The devil is likely to be in the detail regarding a parliamentary committee proposal that Thailand permit five casino resorts shared between different locations if it chooses to legalise the sector, say several industry commentators approached by GGRAsia.
Several of the commentators mentioned the challenges of liberalisation in Japan, where initially many major casino brands courted large cities, offering to be commercial partners if they applied to host a casino complex. Many operators dropped out of the race, even before the Covid-19 pandemic, with some expressing scepticism about the amount and nature of the regulation proposed for the industry.
Ben Lee, managing partner of IGamiX Management and Consulting Ltd, told GGRAsia that it was important Thailand built public consensus on casino liberalisation.
The kingdom, where most are Buddhist, has had a long-standing prohibition on casinos; but according to Thai media, has a large unregulated and untaxed gambling market aside from its licensed lotteries system.
Referring to the recommendations of Thailand’s National Assembly committee tasked with looking at the casino issue, Mr Lee stated: “The single most important point the committee hasn’t addressed is the population’s sentiment towards gambling.”
He added: “Unless done properly and transparently after local sentiments have been addressed, we could see the issue mired in petty politics, just as in Japan.”
Michael Zhu, senior vice president for international operations planning and analysis at industry consultancy The Innovation Group, told GGRAsia that “reaction and or opposition from cultural, religious, and other social groups” in Thailand “remains to be seen”.
Such public sentiment would need to be “weighed” even if the government chose to press ahead first with legalising casino gaming in the country.
Such legalisation would be via an amendment to Thailand’s Gambling Act, with a proposal to that effect to be presented to the House of Representatives by November this year, according to a senior member of the House of Representatives committee.
The National Assembly committee was set up in early December to look at the issue of setting up casino complexes in Thailand.
5 locations good for economy
Andrew Klebanow, principal at industry consultancy C3 Gaming Group, told GGRAsia he was “pleased” that the committee had recommended casino resort investment beyond the capital Bangkok.
He stated: “I thought they were wise to recommend five locations across the kingdom rather than one or two locations in Bangkok.”
Mr Klebanow observed: “By selecting locations in five provinces, they are adhering to their primary goals, which are to create jobs, attract foreign visitors, and generate additional tax revenue.”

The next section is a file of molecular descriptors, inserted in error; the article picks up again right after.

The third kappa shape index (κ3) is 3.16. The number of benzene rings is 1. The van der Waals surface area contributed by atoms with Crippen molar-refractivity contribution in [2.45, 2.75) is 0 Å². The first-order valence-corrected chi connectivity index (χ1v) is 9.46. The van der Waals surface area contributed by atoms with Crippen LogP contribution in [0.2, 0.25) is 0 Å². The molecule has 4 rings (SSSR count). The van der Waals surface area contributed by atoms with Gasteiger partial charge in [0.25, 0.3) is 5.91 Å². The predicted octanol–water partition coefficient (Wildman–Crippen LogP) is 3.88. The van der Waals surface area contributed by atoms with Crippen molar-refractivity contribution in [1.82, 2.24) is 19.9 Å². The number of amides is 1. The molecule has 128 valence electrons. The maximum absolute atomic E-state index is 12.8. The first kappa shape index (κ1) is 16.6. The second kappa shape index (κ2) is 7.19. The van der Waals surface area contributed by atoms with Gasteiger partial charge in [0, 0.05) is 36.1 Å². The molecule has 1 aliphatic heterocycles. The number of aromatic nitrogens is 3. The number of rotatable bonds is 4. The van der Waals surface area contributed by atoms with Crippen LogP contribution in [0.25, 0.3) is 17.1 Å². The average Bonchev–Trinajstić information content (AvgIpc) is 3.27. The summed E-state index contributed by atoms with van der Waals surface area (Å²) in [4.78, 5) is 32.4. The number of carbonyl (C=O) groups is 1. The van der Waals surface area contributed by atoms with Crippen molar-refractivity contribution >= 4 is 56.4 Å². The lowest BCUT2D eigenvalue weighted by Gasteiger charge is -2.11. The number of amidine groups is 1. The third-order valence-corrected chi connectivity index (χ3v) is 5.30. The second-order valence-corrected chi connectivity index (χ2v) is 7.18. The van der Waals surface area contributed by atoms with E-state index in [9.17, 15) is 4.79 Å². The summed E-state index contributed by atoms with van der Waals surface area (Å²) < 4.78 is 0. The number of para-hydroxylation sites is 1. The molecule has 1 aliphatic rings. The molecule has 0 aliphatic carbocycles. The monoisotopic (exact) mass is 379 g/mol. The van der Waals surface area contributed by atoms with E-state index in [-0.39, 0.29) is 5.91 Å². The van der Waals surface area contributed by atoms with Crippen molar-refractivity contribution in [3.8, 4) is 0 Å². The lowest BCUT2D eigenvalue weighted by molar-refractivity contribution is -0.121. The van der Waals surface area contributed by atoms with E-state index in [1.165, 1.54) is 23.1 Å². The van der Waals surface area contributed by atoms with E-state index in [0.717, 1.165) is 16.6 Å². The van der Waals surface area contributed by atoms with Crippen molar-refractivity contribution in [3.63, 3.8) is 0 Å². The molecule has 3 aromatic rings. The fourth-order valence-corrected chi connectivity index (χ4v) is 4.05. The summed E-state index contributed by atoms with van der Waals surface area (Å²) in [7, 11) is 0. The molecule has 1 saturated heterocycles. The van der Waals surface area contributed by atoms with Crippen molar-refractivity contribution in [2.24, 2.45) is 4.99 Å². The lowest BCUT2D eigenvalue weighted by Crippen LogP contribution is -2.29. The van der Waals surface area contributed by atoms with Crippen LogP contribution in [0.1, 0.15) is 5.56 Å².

The five locations mentioned by the Thai House of Representatives committee were: either Chiang Rai or Chiang Mai in the north; Pattaya City in the east; either Phuket, Phang-nga or Krabi in the south; either Ubon Ratchathani, Udon Thani or Khon Kaen in the northeast; and Greater Bangkok, representing the country’s capital.
The recommendation suggest the national government grant a concession for each such facility, with private-sector investment permitted.
Mr Klebnow and Mr Zhu respectively commented on the 30 percent tax rate on a legalised casino industry reportedly mentioned by the committee on its recommendation aired on Wednesday.
Local media reports did not clarify if that was a tax on casino gross gaming revenue (GGR) and whether other taxes or duties would be levied on such a legalised industry.
Mr Zhu said that, assuming it were a 30 percent GGR tax, that might prove “demanding for prospective developers and operators, especially within the context of prevailing tax rates in other emerging markets in the ASEAN countries such as Cambodia and the Philippines: it would be even higher than that in Singapore.”
A 30 percent “headline rate” of tax would be “high but not unreasonable,” suggested Mr Klebanow.
“It also remains to be seen if certain marketing expenses can be deducted from the headline rate as in some other jurisdictions,” he added.
Stifling illegal gambling
The Innovation Group’s Mr Zhu stated: “A demanding tax regime for legal casinos may become counter effective in fighting against illegal, underground, gaming venues.”
IGamiX’s Mr Lee thought a policy aim of five gaming resorts spread across the country might primarily be to address domestic law enforcement and domestic revenue leakage, rather than economic development of outlying regions by encouraging foreign tourism.
Mr Lee suggested that “most of the five zones would target the locals.” This, in his view, would be to “prevent them from going to the border casinos” in neighbouring countries such as Cambodia.
Such a policy of Thai resort dispersal would, suggested Mr Lee, be “a drastic change from the tourism driver reason given initially for looking into this industry”.
C3 Gaming’s Mr Klebanow suggested an anticipated feasibility study “will reveal just how large the overall market will be”.
He added if there were “reasonable regulations, allowing developers to programme their facilities to best meet the needs of the market rather than the government telling them what to build; and the ability for adult residents to visit these casinos without onerous restrictions,” Thailand had the chance to create a “successful integrated resort industry”.
Mr Klebanow further stated: “It remains to be seen if public policy makers follow the path of Singapore, whose regulations and processes led to the relatively swift development of integrated resorts, or if it follows the path that Japan chose, in which a veritable clown car of onerous rules and regulations snuffed out what could have been Asia’s best IR development story.”
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